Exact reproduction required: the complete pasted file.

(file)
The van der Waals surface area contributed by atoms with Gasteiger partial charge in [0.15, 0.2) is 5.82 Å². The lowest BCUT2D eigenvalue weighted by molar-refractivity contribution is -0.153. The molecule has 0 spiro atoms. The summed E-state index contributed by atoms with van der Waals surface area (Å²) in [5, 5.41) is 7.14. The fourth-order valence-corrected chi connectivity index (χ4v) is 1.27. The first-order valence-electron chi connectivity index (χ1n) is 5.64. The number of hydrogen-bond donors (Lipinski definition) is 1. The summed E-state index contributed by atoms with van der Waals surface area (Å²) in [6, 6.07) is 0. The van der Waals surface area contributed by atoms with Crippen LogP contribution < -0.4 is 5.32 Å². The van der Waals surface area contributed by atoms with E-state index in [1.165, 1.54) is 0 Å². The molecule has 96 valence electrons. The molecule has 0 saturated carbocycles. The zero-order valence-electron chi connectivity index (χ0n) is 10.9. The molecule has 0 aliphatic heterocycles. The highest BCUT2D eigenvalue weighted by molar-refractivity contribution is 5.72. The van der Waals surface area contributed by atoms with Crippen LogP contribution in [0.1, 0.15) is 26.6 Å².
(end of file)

The van der Waals surface area contributed by atoms with Gasteiger partial charge in [0.15, 0.2) is 5.82 Å². The lowest BCUT2D eigenvalue weighted by molar-refractivity contribution is -0.153. The molecule has 0 spiro atoms. The summed E-state index contributed by atoms with van der Waals surface area (Å²) in [5, 5.41) is 7.14. The fourth-order valence-corrected chi connectivity index (χ4v) is 1.27. The first-order valence-electron chi connectivity index (χ1n) is 5.64. The number of hydrogen-bond donors (Lipinski definition) is 1. The summed E-state index contributed by atoms with van der Waals surface area (Å²) in [6, 6.07) is 0. The van der Waals surface area contributed by atoms with Crippen LogP contribution < -0.4 is 5.32 Å². The van der Waals surface area contributed by atoms with E-state index in [1.165, 1.54) is 0 Å². The molecule has 96 valence electrons. The molecule has 0 saturated carbocycles. The zero-order valence-electron chi connectivity index (χ0n) is 10.9. The molecule has 0 aliphatic heterocycles. The highest BCUT2D eigenvalue weighted by molar-refractivity contribution is 5.72. The van der Waals surface area contributed by atoms with Crippen LogP contribution in [0.1, 0.15) is 26.6 Å².